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After the historic NATO Summit in Lisbon was over I came back home with mixed feelings.
Much as I enjoyed being present at one of the most significant gatherings of heads of states and leaders, where crucial decisions were taken and important discussions were initialized, it was one of those summits where you wish you worked for the media from any country except Macedonia.
This has nothing to do with a lack of patriotic feelings. On the contrary, it’s just that our work in Lisbon couldn’t be more frustrating.
Take Macedonia’s President Georgi Ivanov.
He showed up for the meeting on Afghanistan, shook hands with US President Barack Obama, exchanged a few words with him, and all of a sudden it made headlines all over Macedonia.
If at least the “informal meeting” (as they call the handshake) had brought any concrete progress on Macedonia’s protracted dispute over its name with Greece, it would have been newsworthy, but no!
Of course, the new strategic concept of the Alliance, the goal of pulling out of Afghanistan by 2014, the refreshed partnership with Russia - none of the issues of real global importance - were reported on seriously in the Macedonian media. It seems that nothing interests us except ourselves.
The worst, or funniest moment at the summit, depending on how you look at it, was the joint press conference of NATO Secretary General Anders Fogh Rasmussen, UN Secretary General Ban-Ki Moon and President Karzai of Afghanistan.
I felt excited about having a chance to put a question to both secretary generals on the “name” issue, especially Ban-Ki Moon. I had prepared well. I wanted to ask him if it wasn’t time for the UN to recognize that, after 15 years, the negotiations on Macedonia’s name were a failure, having had absolutely no result.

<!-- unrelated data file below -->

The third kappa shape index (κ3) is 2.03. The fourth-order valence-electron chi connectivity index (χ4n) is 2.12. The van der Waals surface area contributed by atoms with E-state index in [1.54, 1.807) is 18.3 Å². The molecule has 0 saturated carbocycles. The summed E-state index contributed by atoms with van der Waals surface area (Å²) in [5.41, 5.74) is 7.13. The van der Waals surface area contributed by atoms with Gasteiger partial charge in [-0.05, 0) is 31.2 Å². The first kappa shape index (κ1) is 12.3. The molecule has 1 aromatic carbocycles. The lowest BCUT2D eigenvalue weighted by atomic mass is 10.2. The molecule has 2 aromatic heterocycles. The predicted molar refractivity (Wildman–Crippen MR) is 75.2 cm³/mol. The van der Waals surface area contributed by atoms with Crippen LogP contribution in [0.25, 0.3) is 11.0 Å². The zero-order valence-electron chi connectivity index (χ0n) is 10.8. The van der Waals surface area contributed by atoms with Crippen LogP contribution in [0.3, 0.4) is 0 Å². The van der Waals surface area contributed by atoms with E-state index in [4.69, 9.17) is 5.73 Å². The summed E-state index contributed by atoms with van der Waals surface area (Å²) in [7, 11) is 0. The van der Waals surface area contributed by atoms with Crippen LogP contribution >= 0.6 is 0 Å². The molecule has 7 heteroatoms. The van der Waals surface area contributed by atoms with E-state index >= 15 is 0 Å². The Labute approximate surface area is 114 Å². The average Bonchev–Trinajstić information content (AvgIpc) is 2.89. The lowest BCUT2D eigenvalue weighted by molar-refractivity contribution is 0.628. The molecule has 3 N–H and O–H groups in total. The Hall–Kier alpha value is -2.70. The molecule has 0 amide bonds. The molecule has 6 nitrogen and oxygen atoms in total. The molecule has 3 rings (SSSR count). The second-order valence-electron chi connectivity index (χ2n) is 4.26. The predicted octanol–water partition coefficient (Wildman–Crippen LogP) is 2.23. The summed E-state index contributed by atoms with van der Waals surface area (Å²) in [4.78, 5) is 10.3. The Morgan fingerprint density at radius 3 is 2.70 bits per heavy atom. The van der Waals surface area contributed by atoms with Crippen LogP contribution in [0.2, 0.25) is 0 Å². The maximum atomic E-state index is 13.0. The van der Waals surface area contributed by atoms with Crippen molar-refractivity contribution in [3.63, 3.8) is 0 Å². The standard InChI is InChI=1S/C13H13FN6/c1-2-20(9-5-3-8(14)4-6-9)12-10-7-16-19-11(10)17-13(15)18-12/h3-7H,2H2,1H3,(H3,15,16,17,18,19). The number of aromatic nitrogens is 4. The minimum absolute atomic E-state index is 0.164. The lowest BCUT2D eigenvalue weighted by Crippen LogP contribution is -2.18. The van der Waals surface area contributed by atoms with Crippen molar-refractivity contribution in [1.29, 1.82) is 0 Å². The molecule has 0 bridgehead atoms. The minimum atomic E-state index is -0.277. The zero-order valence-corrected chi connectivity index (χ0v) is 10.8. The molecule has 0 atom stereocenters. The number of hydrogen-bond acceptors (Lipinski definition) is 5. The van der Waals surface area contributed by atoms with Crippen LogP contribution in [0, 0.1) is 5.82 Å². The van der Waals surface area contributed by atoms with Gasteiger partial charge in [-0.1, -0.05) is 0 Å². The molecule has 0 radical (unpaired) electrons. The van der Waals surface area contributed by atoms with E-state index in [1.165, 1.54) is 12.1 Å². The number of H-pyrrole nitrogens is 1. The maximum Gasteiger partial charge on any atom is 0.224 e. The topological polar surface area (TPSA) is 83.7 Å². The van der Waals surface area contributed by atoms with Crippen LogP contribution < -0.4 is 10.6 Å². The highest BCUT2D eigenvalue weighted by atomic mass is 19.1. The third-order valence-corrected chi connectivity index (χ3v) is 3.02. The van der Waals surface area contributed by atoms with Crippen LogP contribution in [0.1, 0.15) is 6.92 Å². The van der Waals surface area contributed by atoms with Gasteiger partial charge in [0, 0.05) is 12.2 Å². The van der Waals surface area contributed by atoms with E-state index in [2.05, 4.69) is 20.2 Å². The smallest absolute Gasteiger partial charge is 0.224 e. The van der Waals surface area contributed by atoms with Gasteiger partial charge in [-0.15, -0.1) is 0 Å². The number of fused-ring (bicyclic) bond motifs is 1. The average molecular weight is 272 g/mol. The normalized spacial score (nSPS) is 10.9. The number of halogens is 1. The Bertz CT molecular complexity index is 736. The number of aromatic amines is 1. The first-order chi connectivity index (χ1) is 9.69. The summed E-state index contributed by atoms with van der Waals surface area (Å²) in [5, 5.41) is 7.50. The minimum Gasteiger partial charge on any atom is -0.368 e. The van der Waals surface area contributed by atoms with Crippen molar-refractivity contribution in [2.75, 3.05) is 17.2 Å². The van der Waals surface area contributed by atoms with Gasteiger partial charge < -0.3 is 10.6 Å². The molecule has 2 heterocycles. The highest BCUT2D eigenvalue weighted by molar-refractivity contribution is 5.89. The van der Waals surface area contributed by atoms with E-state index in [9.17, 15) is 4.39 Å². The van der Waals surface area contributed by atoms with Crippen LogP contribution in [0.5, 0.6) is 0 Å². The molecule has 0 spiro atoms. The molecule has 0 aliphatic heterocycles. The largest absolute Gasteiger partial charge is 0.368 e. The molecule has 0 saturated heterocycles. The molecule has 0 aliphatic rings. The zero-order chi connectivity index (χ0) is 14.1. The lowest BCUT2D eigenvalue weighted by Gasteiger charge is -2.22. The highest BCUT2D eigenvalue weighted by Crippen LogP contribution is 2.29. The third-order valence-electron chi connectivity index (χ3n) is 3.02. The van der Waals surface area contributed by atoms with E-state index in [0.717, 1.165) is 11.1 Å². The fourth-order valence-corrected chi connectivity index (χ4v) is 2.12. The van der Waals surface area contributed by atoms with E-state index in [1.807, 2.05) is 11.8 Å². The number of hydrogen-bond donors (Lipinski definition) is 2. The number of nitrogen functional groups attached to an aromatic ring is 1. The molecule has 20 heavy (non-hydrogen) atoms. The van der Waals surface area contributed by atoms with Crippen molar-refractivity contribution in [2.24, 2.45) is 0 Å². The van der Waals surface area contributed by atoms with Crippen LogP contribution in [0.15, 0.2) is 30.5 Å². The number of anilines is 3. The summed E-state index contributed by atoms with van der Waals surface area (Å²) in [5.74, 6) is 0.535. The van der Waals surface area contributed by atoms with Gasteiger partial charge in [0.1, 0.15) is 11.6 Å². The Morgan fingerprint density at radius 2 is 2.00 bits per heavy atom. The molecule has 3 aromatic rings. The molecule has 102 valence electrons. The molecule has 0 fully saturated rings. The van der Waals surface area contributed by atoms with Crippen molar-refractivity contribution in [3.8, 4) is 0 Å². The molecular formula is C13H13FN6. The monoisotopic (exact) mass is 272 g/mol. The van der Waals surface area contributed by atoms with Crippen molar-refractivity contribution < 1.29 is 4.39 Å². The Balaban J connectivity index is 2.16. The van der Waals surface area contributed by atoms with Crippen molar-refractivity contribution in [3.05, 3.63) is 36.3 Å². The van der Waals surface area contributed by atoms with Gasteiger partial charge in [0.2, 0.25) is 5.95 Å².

But, of course the NATO spokesman already knew that my question would be related to Macedonia. I have acquired an image in the Brussels press rooms as “the girl from Macedonia who only asks questions about Macedonia”. Much as I joke about this with colleagues, in truth is it is becoming uncomfortable.
There I was in a huge press room with prominent journalists from all over the world fighting to put questions about the new global security challenges, while outside the venue peace activists were demonstrating against nuclear weapons and Portugal was readying for massive protests against poverty…. and all I could think about was the negotiations about Macedonia’s name.
I’m not saying the name issue is insignificant. But it would surely be a good thing if the country were to get out of that narrow hole and take a look at what’s going on outside. If nothing else, it would take some of the drama about the inevitable change to the name of our country.
As journalists, we have a duty to inform and be an open window to the world. That is not what we’ve been doing for the past few years.
Macedonian TV Correspondent based in Brussels, I spend most of my days trying to bring the EU closer to the Macedonian public and explaining what is the EU accession process really about. As boring as it may sound, it actually isn’t. Macedonia manages to make everything “interesting”, if you know what I mean.
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